As I study Kant's Critique of Pure Reason I am taking notes and trying to identify the points where someone sympathetic to a generally Aristotelian (particularly Thomist) view of metaphysics and knowledge would have reservations. So I will be essentially transferring my notes and other thoughts here as an ongoing commentary on Kant's great work. I will not be going line for line and explaining all his ideas. Rather, I will be picking out parts that I think are particularly pertinent to distinguishing him from, and criticizing him from the perspective of, a view which an Aristotelian is likely to take. I should note that, though I am coming from a decidedly realist picture and hence not particularly sympathetic with all aspects of Kant's thought, I certainly consider it a huge step up from Hume and a work of ingenious creativity. Kant definitely has my respect as one of the greatest thinkers to have lived, and I think he needs to be taken much more seriously than he is today.
With that said, let's look at the preface to the first edition of Kant's treatise. Though it does contain important information, since it is relatively short I will say more about the preface to the second edition. As a general remark, Kant seems to be primarily concerned here with the problem of metaphysical knowledge, whereas in the second edition preface he focuses in more on his own "Copernican revolution". Kant wants to know how it is possible for metaphysics to be justified. After all, in the very first paragraph Kant admits that metaphysics certainly deals in perennial problems which reason is always tempted to come back to.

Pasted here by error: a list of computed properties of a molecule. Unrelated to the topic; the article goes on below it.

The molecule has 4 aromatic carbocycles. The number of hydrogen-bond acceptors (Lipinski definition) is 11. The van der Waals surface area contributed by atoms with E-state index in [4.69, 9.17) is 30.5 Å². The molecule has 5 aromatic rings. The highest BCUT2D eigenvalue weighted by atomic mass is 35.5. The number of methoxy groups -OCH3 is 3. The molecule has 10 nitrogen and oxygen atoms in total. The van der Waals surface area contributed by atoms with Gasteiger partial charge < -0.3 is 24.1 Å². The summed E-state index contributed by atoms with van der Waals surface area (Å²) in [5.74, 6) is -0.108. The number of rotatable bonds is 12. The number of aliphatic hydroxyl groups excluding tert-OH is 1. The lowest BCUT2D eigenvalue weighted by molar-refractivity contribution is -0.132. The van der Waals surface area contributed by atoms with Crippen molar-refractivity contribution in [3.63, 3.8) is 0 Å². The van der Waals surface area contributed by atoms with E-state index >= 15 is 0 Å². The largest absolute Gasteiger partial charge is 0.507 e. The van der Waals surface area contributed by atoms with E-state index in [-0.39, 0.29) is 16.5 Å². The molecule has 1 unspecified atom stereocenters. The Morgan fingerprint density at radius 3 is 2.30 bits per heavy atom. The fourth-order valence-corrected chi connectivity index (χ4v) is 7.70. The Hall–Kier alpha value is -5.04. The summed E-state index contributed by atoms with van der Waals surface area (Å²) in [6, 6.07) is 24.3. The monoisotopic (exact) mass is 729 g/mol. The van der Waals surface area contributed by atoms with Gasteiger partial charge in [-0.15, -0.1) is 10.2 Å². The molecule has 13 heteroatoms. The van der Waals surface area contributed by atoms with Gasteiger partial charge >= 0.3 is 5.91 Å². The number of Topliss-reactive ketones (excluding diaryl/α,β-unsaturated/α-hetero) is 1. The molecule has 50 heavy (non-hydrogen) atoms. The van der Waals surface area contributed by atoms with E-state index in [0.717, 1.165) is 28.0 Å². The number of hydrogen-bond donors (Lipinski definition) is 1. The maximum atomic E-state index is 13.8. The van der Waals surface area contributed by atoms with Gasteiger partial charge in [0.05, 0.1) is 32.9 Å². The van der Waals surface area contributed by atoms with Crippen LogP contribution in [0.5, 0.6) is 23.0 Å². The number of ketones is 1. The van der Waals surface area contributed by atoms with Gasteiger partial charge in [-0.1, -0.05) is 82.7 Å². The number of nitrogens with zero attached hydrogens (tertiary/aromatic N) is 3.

One might wonder why we need any justification for thinking that we can have metaphysical beliefs. But Kant lays out a story as to what has happened to metaphysics up to the time of his writing:
"In the beginning, under the administration of the dogmatists, her rule was despotic. Yet because her legislation still retained traces of ancient barbarism, this rule gradually degenerated through internal wars into complete anarchy..."
Here the dogmatists represent the continental rationalists, especially people like Descartes, Leibniz, and Wolff. The anarchy was brought about by skeptical empiricists, Hume in particular. Kant considers the skeptical criticisms of rationalist philosophy to have been something of a deathblow, at least given rationalist assumptions about knowledge (such as a correspondence theory of truth or the doctrine of innate ideas). This is the background within which Kant hopes to provide a new, certain and complete theory which will solve the empiricist objections and provide a basis for metaphysics. Of course, right off the bat it is clear that no room between the rationalists and empiricists has been made for something like a more Aristotelian view of the matter, so it appears that Kant's argument will be a non-starter at least in terms of disproving the Aristotelian type of metaphysics and knowledge. This is a theme which will come up often, viz. that Kant, working within a certain philosophical movement, will fail to consider the Aristoteliean view which could solve the same problems he wants to without the seismic shift in our analyses of knowledge, objectivitiy, necessity, truth, etc.
In part II I'll examine the preface to the second edition of Kant's Critique and bring up some more specific points and objections.